My plan was to be on three satellite passes throughout the afternoon, although in the end I stuck around for a fourth pass. As this park is in my home grid of EM28 and within my “VUCC circle,” these contacts also counted towards VUCC from my home location. As of the time of writing, I’ve confirmed five new grids from this activation, bringing my VUCC total to 113 grids. While at the park, I made 23 contacts in total which broke down accordingly for each pass:

  • AO-91 (1631z) – max 22 degree pass: 9 QSOs
  • AO-92 (1717z) – max 45 degree pass: 8 QSOs
  • AO-91 (1806z) – max 48 degree pass: 5 QSOs
  • CAS-4A (1826z) – max 46 degree pass: 1 QSO

A couple other interesting notes for this activation:

  • I worked my brother, Andy, KK4LWR, on AO-91 at 1631z.
  • The last CAS-4A pass was meant to be for practice with my brother. We’re both fairly new to the linear transponder satellites, so we planned to try to work each other. Prior to this contact, the only linear bird I’ve worked was FO-29 some time ago. Although my brother and I couldn’t make the contact, as soon as I tuned up, I heard Patrick, WD9EWK, on frequency and was quickly able to make the contact with him.

This is a part of my goal to activate all Kansas State Parks on satellites for the Parks on the Air program.

Activating All Kansas State Parks on Satellites

 

Being a relatively recent transplant to Kansas (back in the fall of 2018), I’ve realized there is still much of the state I haven’t seen. I’ve ventured down to Wichita and Topeka, but for the most part, I’ve only explored the Kansas City area. Since Kansas has 27 state parks spread out across the state, visiting each one and activating them for Parks on the Air (POTA) seems like a cool way to see the state and play with radio at the same time.

I’d also like to complete each of the POTA activations on satellites, which means 10 unique satellite QSOs per park visit. This may be a challenge depending on timing of satellite passes and the typical weekend pass antics, so I’ll have to plan carefully. I may bring an HF setup as backup, but my initial goal is to cross the threshold on satellites alone. Since some of these parks are a fair distance from the KC area, I might be doing some multi-day camping at the parks along the way.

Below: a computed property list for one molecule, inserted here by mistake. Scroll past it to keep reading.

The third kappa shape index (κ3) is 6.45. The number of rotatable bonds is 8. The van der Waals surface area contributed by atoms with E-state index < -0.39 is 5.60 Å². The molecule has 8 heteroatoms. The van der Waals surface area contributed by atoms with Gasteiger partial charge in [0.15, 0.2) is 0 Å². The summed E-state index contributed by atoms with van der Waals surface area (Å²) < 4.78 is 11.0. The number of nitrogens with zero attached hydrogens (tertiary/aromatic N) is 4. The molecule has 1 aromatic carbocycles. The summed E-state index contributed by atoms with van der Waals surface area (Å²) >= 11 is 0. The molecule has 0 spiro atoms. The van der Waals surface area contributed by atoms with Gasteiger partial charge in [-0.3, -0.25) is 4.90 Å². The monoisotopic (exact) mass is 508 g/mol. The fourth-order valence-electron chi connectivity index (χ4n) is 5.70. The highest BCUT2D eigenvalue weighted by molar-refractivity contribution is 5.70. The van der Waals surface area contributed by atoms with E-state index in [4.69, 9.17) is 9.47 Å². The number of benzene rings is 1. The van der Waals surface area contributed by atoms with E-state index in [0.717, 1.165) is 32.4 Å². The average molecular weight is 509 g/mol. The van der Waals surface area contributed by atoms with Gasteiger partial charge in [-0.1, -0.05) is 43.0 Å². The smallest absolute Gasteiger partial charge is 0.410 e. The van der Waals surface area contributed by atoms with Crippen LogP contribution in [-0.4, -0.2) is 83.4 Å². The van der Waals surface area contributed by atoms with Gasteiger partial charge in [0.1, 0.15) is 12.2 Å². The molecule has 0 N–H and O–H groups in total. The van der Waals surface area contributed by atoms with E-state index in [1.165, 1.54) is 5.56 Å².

I haven’t set a goal in terms of completion date for all 27 parks, but I’m hoping to make significant progress by the end of this summer. As of April 19, 2020, all of the state parks remain open despite the COVID-19 situation. I plan to do all of my operations alone, so I will be abiding by the social distancing requirements.

At the top of this post, I’ve created a map to show all of the parks on my list. Reg flags denote parks yet to be visited while green flags mark activated parts. Click on the flags for details on an individual park and my associated activation report which I will be posting as individual blog posts as I continue this effort. I will also link to the activation reports below.

Check my Twitter (@kd8rtt) for spots and details on planned activations before they happen!

Activation Reports: